Color, 1998, 119 mins.

Directed by Todd Haynes

Starring Ewan McGregor, Jonathan Rhys Meyers, Toni Collette, Christian Bale / Produced by Christine Vachon / Music by Carter Burwell / Cinematography by Maryse Alberti

Format: DVD - Miramax (MSRP $29.95)

Letterboxed (1.85:1) / Dolby Digital 5.1

The recent nostalgic burst of indie films geared around the 1970s (54, Last Days of Disco, etc.) has borne some pretty strange fruit, but none can compare with Velvet Goldmine, a mind-spinning dose of dizzy Ken Russell camp splashed across a nonlinear storyline best described as a pansexual Eddie and the Cruisers.

In 1984, ten years after the faked onstage assassination of Brit glam rock superstar Brian Slade (Rhys Meyers), reporter Christian Bale (a long way from Empire of the Sun) is assigned to do a retrospective on Slade's bizarre, short-lived career and subsequent disappearance. In classic Citizen Kane style, Bale tries to dig up the truth by interviewing people from Slade's past, particularly his ex-wife, Mandy (Muriel's Wedding's Collette, effortlessly sliding her accents to convey an American party girl trying to mold into the London mod scene). Mandy relates tales of Slade's scandalous bisexual antics, his Bowie-styled onstage excesses, and his doomed relationship with Curt Wild (McGregor), a snarling, borderline insane Iggy Pop figure. Meanwhile Bale comes to terms with his own hidden glamorous impulses as Haynes spins out one colorful setpiece after another, beginning with the opening sequence which posits that pop superstars are all descended from Oscar Wilde, an alien glam god whose magical glitter brooch is passed from one successor to another over the ages.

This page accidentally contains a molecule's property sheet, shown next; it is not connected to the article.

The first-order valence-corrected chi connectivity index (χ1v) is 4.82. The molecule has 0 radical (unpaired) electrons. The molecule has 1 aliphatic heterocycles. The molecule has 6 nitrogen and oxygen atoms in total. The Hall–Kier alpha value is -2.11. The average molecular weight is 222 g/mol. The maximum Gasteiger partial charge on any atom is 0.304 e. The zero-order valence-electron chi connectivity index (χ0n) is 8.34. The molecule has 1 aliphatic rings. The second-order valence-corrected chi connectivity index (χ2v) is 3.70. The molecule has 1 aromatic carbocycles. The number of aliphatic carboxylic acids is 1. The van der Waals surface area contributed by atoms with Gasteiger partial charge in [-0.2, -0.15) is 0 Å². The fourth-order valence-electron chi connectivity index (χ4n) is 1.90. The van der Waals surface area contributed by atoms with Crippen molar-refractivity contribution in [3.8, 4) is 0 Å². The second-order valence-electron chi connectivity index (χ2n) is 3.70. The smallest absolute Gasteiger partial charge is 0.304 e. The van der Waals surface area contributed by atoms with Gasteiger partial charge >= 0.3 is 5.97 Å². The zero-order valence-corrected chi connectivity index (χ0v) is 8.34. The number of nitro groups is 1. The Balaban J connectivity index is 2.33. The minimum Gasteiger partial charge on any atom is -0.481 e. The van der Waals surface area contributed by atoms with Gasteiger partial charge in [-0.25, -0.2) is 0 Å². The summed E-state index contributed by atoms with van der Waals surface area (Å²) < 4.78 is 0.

Not one of Miramax's more sedate recent offerings, Velvet Goldmine will best be appreciated by anyone who can remember or identify with the glam rock era. If you've ever grinned through Rocky Horror or Phantom of the Paradise, you'll get it. Style rules over substance, gloriously so, and the cast is more than up to the task. McGregor's ferocious rock god will startle anyone introduced to him through Star Wars (though it's nothing compared to McGregor's excesses in The Pillow Book), and Sandy Powell's amazing costumes never fail to please and startle the eye. Most importantly, as the opening suggests, this is a film to be "played at maximum volume," with a continuously active rock soundtrack ranging from pitch-perfect Bryan Ferry covers to original pseudo-glam ditties crooned by Shudder to Think. Considering the influence of executive producer Michael Stipe, this attention to musical detail shouldn't be surprising, but this is clearly Haynes' show. Even featuring a brief Ken doll homage to his controversial Superstar: The Karen Carpenter Story, Haynes' opus fuses his flamboyant visual style (love the "Satellite of Love" sequence) with sly historical nods to famous '70s figures. Clocking in at two hours, the film overstays its welcome by about fifteen minutes but is a pleasurable ride nonetheless for anyone willing to surrender their senses to a complete battering. The Miramax DVD is generally attractive if not outstanding; an anamorphic transfer would have been preferable, but this looks about as good as this low budget effort can in the U.S. for a while. The room-pounding Dolby Digital soundtrack is serviced more effectively, with the music's glorious vinyl-tinged qualities preserved even in the home video medium. Also includes the U.S. theatrical trailer.

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